Hopefully, that will – you know, it’s one tiny drop in the bucket of trying to fight the harms of the Drug War but with that, at least people who have been using – well, hopefully they throw it away but if they don’t and they know that they are using levamisole contaminated cocaine and they begin to get sick, they will go to the hospital right away. We hope they’ll be honest wit their physicians. We’re just trying to spread the word and spread as much knowledge as possible.

Dean Becker: Well, you’re exactly right. Mister Brendan Kiley is there a website that you night want to recommend to our listeners?

Brendan Kiley: Sure, there’s the www.thestranger.com/cocaine. It has the whole series of articles there and it’s an ongoing series. I’ll continue to work on this story, as long as it remains a mystery.

Dean Becker: (Laughs) Well, thanks to the government, that might be forever.

Brendan Kiley: (Laughs)

Dean Becker: Well, Brendan Kiley, thank you so much.

Brendan Kiley: Thank you very much.

Dean Becker: Alright.


(Game show music)

It’s time to play: Name That Drug By It’s Side Effects

Nausea, vomiting, diarrhea, cirrhosis, psychosis and dementia. The number one contributor to domestic violence and deaths on American highways.


Time’s up!

The answer: Beer… taxed, regulated and freely available in non-Muslim countries.


(Saxophone plying Three Blind Mice)

Drug War addicts, Drug War addicts
Hear how they lie, hear how they lie
They all pretend that they’re doing good
The real truth is that they never could

Why must there be such a thing as
Drug War addicts, Drug War addicts
Drug War addicts…


Mary Jane Borden: Hello Drug Policy Aficionados, I’m Mary Jane Borden, Editor of Drug War Facts.

The question for this week asks: Is drug classification accurate?

The National Institute on Drug Abuses has named this week, November 8th through November 14th, National Drug Facts Week.

NIDA, “Encourages teens to get factual answers from scientific experts about drugs and drug abuse.” NIDA’s publication for the use of that entitled, “Drugs Shatter the Myth” contains “facts” for marijuana, tobacco, methamphetamines, prescription drugs and huffing.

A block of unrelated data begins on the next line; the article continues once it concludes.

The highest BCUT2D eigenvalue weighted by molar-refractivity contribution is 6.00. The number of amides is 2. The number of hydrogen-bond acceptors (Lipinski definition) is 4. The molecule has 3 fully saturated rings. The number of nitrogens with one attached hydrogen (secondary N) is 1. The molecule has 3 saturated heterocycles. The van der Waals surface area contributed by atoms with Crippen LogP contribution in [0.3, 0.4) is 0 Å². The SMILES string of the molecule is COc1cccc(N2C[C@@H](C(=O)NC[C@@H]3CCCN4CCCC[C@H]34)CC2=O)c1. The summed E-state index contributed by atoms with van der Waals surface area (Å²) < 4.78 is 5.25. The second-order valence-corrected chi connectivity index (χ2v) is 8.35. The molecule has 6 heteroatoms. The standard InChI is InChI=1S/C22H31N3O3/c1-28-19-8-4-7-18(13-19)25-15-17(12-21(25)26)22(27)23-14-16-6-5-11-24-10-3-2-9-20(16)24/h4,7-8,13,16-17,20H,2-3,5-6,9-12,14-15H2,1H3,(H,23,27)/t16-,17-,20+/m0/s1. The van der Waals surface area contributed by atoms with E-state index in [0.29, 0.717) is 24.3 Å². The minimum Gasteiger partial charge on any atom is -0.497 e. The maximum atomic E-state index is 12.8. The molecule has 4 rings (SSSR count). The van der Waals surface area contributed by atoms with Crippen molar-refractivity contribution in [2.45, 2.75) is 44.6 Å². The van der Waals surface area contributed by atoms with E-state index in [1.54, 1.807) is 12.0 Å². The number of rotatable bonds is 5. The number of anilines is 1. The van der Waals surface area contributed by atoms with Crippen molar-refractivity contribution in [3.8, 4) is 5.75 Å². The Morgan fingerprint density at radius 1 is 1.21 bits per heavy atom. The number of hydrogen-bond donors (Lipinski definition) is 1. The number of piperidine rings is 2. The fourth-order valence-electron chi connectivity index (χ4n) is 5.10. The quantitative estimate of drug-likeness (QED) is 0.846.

A search for alcohol finds no facts for this substance that is used monthly by 10 million American teens aged twelve to twenty. This publication also omitted facts concerning heroin, cocaine and crack.

Last week, the prestigious medical journal, The Lancet, published an article entitled, “Drug Harms in the UK: a Multi-Criteria Decision Analysis.” A panel of experts used this analysis technique to rate twenty different drugs on sixteen total criteria of harm to the individual and harm to others.

This study found alcohol to be the most harmful drug. Its harm to others was rated as almost twice that of heroin and crack cocaine that placed second and third in that category.

Heroin, crack cocaine and methamphetamine were scored most harmful to the individual. Still alcohol’s overall harm score was 50% higher than that for runners-up heroin and cocaine, dwarfing the scores of the seventeen drugs evaluated.

It appears that the three drugs deemed to be the most harmful in one of the most prestigious scientific journals; alcohol, crack cocaine and heroin were overlooked in NIDA’s official publication for National Drug Facts Week.

The Lancet sums up this submission by concluding, “the present drug classification systems have little relation to the evidence of harm.”

These facts and others like them can be found in the Drug Usage and the Addictive Properties of Drug chapters of Drug War Facts at www.drugwarfacts.org.